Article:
UM undergrads invited to explore health science opportunities
A new seminar program aimed at introducing University of Manitoba undergraduate students to the health sciences is launching in the new year and the organizers are seeking participants.
The Health Sciences Graduate Students’ Association (HSGSA) and the Science Students’ Association (SSA) have come together to create the Multidisciplinary Health Research Experience (MHRE).
Starting in January, participating UM undergrads can take part in two seminars each month that will cover different disciplines and research areas in the health sciences. The one-hour seminars will be led by graduate students or learners from professional programs, such as nursing and medicine, who will share their health sciences expertise and insights with the undergrads.
The seminars will include a lecture and interactive activities. The sessions will take place virtually, but the organizers plan to offer the seminars in person eventually.
“The overall vision of this program is to really help undergraduate students and provide them with the opportunity to explore the different fields in the health sciences,” said Toby Le, a PhD student in the department of medical microbiology and infectious disease at the Max Rady College of Medicine, and the HSGSA’s vice-president external.
“We hope to help the undergrads make informed decisions about their education and their career goals.”
Le developed the idea for the program because he felt that many undergraduate students weren’t familiar with the wide-ranging opportunities in the health sciences and the groundbreaking research going on at UM. Supported by a committee of HSGSA members, Le approached the SSA with the idea for the program.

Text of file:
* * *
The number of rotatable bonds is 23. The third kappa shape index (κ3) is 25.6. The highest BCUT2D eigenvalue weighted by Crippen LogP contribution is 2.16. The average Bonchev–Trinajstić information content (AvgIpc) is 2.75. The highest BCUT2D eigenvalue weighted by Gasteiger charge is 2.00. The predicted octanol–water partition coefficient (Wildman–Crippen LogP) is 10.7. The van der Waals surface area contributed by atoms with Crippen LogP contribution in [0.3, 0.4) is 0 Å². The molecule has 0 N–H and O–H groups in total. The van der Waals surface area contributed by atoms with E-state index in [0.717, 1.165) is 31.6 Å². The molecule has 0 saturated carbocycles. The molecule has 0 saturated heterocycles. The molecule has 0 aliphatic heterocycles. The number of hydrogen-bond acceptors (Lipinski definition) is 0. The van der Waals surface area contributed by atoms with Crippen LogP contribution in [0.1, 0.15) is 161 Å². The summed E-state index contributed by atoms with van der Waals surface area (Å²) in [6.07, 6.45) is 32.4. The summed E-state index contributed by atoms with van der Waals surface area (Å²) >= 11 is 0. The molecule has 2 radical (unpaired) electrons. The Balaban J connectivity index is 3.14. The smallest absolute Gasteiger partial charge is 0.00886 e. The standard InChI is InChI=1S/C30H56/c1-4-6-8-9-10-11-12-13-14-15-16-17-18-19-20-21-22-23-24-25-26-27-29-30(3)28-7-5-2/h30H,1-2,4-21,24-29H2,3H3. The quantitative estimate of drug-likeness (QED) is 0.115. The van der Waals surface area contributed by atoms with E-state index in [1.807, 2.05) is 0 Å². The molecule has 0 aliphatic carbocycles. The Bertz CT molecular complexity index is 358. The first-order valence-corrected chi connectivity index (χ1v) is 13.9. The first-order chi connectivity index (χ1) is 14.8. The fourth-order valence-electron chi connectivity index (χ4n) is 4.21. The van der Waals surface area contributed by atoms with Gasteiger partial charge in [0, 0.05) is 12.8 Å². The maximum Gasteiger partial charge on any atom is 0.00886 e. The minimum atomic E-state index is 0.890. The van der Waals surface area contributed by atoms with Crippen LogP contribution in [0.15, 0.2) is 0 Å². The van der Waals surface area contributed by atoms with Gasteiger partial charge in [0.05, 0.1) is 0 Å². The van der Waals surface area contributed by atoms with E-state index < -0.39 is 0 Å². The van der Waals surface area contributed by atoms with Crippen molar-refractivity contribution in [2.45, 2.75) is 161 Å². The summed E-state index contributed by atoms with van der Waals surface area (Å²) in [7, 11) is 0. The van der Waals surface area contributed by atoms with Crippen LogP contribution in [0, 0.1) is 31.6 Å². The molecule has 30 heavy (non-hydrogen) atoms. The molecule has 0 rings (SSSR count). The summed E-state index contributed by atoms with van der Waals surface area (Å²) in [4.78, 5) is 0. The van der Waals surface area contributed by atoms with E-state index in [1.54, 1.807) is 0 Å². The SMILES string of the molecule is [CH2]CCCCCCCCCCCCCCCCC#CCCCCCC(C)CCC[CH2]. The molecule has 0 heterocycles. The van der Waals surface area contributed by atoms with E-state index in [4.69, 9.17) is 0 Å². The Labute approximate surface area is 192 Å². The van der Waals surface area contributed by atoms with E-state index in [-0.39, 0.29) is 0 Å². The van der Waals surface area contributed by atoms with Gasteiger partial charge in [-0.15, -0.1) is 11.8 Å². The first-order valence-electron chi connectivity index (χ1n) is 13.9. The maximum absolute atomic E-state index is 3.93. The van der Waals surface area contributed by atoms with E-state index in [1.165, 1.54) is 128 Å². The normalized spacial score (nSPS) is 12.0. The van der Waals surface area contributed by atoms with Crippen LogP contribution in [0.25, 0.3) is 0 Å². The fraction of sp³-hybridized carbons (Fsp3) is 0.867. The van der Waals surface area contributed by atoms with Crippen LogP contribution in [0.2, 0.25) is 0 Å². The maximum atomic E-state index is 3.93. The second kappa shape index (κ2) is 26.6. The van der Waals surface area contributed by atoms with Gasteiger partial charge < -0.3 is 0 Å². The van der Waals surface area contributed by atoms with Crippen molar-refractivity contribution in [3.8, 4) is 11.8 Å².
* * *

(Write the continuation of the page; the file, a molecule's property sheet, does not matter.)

“We thought it was a fantastic opportunity,” said Chloe McElheron, a bachelor of science student and SSA president. “This program will give undergraduate students the opportunity to learn about the different areas in the health sciences so they’ll know about them when they’re exiting their undergrad programs and thinking about their futures.”
The SSA is funding the MHRE program as a six-month pilot project to show its importance and demand.
“I would tell any undergraduate student to definitely give this program a try because they might find out they like an area of the health sciences that they didn’t know about before,” McElheron said.
The program will benefit not only the undergrads, but the grad students, Le said. The grad students will gain experience as instructors, can add it to their CVs and will receive a $100 honorarium.
“I want graduate students to embrace the significance and importance of knowledge dissemination, and of taking their knowledge and research findings and communicating that with the community,” Le said.